Estimation of Potential Source Region in Northeast Asia through Continuous In-Situ Measurement of Atmospheric CO2 at Gosan, Jeju Island, Korea

Abstract

High-Precision (±0.1 ppm), high-frequency (hourly averaged) measurement of atmospheric carbon dioxide (CO2) was made at Gosan Station on Jeju Island, Korea, using a Non-dispersive Infrared (NDIR) analyzer calibrated with National Oceanic and Atmospheric Administration/Earth Sys tem Re search Laboratory standards. This paper presents the one-year results from these measurements, including discussions on data quality control and data selection, data characteristics through comparing with other regional data and on the techniques for estimating potential source regions of pollution emissions in Northeast Asia with pollution events in the record.

 Comparisons of the continuous monitoring data with in dependent flask measurements at Gosan show good correlation in overall trend. In addition, the continuous monitoring data show signals of extreme pollution and sink episodes which are difficult to monitor indiscrete flask measurements, showing the importance of continuous measurements.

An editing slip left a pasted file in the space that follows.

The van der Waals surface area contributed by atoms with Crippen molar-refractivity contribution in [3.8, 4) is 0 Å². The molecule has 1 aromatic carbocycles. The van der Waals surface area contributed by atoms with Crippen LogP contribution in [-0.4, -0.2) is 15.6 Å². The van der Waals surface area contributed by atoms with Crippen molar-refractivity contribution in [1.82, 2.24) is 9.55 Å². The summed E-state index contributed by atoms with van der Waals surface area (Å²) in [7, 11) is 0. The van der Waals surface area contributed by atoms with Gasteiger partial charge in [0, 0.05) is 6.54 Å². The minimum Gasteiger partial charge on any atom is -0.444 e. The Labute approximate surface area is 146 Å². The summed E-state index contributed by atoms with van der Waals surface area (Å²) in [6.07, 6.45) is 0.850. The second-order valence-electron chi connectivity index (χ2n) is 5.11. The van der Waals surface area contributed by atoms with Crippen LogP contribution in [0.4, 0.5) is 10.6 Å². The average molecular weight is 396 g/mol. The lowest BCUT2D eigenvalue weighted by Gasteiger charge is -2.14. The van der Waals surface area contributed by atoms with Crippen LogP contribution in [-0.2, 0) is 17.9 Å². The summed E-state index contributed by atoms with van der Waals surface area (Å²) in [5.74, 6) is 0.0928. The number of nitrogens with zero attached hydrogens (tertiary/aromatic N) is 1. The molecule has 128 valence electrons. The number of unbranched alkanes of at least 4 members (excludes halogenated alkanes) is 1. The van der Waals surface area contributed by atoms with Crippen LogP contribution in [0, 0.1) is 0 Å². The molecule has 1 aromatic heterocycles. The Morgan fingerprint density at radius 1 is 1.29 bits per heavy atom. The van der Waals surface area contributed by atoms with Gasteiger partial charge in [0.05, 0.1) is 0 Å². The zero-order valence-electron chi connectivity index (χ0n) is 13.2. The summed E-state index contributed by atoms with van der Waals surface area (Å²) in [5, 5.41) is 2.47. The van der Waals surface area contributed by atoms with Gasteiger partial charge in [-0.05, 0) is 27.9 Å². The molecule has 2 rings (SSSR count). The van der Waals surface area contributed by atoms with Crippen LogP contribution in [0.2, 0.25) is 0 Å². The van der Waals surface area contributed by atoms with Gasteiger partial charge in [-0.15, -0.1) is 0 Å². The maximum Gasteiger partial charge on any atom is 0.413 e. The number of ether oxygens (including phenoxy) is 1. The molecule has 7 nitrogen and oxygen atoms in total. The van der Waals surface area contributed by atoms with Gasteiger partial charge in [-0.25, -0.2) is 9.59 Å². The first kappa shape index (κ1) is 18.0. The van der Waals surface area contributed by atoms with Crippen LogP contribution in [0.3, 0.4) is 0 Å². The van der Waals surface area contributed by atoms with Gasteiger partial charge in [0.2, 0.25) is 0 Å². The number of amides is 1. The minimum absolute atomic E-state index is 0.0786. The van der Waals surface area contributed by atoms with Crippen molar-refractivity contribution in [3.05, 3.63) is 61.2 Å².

The CO2 concentrations of "representative data" at Gosan, derived by the statistical pollution identification procedure, show strong seasonality similar to those of other background observaories in the middle-to-high Northern Hemisphere. The amplitude of the seasonal variation at Gosan is approximately 16 ppm, similar to high-latitude Northern Hemi sphere marine sites such as Ryori and Point Barrow stations.

A hybrid receptor model was applied to the "regional pollution events", a statistically extracted subset of the data with a high probability of being influenced by regional pollution for under standing the distribution and strengths of the major CO2 pollution sources in the Northeast Asia region. Results indicate strong potential source areas around the Yangtze River region including Shanghai and the Huabei plain including Beijing of China, as well as the Korean peninsula including Seoul contributing to pollution events observed at Gosan.

The methodologies and results describe our continuing efforts in establishing a "top-down" estimation of greenhouse gas emissions in the Northeast Asia region, important for scientific validation and monitoring of anthropogenic CO2 emissions from the active industrial development in this region.

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